2 Replies Latest reply on Aug 19, 2012 9:42 PM by Ben

    Intel DX58SO with I7.  Memory snafus.  Beware.

    rogersmithiii

      I built a personal system based on an Intel DX58SO motherboard, and an Intel Core i7-950 Bloomfield 3.06GHz LGA 1366 130W Quad-Core Processor BX80601950.    Bought this motherboard because I wanted to run 4 monitors, and this Mboard had two PCI Express 2 16 slots.

      When I purchased the parts, I headed over to the Crucial memory web site, and ordered what they told me to buy - (1) 4 gig, DDR3-1333 PC3 10600 DIMM.

       

      After about a year, the motherboard died.  Troubleshooting over the phone, the Intel person told me that the I7 CPU contained the memory controller (as opposed to having it on the Mboard), and that the I7 would only run at a FSB rate of 1066 mhz.  They further related that using faster memory (DDR3-1600 or 1333) was a waste of money.  The controller would only end up running at 1066.  They warned however that they advised against using anything other than DDR3-1066 because faster memory would burn out the memory controller.  They told me that this was the reason why my motherboard burned out.  They couldn't seem to explain why if the memory controller sat on the CPU, and that was the part that was sensitive, why the CPU didn't burn out instead of the motherboard.

       

      Anyway, calling Crucial back, no one had any idea that this was an issue, and kept telling me that DDR3-1600 was what I wanted.  After an hour on the phone with Crucial, I finally ordered (4), 2 gig, DDR3-1066 DIMMS to give me 8 gig.

       

      You'd figure that Crucial would understand this reality, and sell the right memory.

        • 1. Re: Intel DX58SO with I7.  Memory snafus.  Beware.
          jm77

          Thanks for the helpful post. I actually upgraded to 12GB 1600 this week and had a fair amount of trouble -- sometimes it would boot, sometimes not; other times it would boot, but would take 60+ seconds (I have an SSD).

           

          Finally, after some research, I found that tweaking the voltage settings seemed to help.

           

          Hopefully my board won't suffer the same fate yours did.

           

          Memory:
          Corsair Vengeance CMZ12GX3M3A1600C9 12GB (3x4GB) 1600MHz, 9-9-9-24, 1.5V XMP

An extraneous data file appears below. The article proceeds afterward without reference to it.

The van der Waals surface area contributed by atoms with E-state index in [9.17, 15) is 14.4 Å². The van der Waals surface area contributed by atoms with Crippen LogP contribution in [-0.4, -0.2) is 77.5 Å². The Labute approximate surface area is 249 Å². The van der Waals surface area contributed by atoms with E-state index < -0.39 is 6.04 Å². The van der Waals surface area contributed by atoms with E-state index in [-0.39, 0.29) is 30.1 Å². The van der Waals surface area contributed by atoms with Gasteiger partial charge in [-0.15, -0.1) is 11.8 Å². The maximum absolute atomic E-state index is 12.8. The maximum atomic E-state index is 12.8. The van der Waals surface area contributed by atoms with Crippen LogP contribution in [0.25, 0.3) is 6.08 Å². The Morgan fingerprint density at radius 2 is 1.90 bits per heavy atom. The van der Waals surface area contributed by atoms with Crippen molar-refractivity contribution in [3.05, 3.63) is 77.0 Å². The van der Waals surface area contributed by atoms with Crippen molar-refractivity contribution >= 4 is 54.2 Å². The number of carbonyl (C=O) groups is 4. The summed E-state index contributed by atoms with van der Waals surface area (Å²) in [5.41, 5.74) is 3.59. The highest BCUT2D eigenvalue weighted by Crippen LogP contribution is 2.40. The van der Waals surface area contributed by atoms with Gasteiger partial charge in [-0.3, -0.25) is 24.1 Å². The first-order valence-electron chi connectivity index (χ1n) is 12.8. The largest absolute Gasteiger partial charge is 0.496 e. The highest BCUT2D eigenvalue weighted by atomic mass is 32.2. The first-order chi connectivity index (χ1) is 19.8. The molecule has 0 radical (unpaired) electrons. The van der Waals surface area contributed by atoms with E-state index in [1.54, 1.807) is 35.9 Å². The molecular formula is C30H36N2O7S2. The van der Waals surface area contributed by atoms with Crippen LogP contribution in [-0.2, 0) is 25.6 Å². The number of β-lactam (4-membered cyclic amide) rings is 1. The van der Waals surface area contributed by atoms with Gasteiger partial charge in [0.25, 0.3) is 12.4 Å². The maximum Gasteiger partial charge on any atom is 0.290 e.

Motherboard:
          Product Name                       DX58SO
          Version                            AAE29331-702
          BIOS Version                       SOX5810J.86A.5561.2011.0516.2023
          Images of my current BIOS settings:
          • 2. Re: Intel DX58SO with I7.  Memory snafus.  Beware.
            Ben

            Whoever you spoke to at Intel was not entirely correct regarding memory controllers, and ram speeds.
            The speed advertised on a ram package is the maximum clock the manufacturer achieved during testing.
            Your ram will automatically adjust itself and run at the speed the memory controller needs. (half of 1066 on i7-950) There will be no excess load on any component based on clock speed...


            HOWEVER, ram voltage is an issue with the i7 and this mobo. It only supports ram up to 1.65V.

             

            You must make sure that the bios does not up the voltage to your 1600 ram. The mobo only supports up to 1.65 V ram, and the QPI/uncore voltage must be within .5 V of your ram voltage.

             

            I'm not 100% sure if the bios adjusts the voltage in auto mode, but I've run 3x2gb corsair DDR3-1333 in this mobo for about 3 years at 1.5v, default timings, fully stable.

             

            In most motherboard failure cases it is more likely an issue with your power supply, or simply a defective mobo, which although rare happens occasionally.
            The memory theoretically could have caused the failure, but is not the most likely cause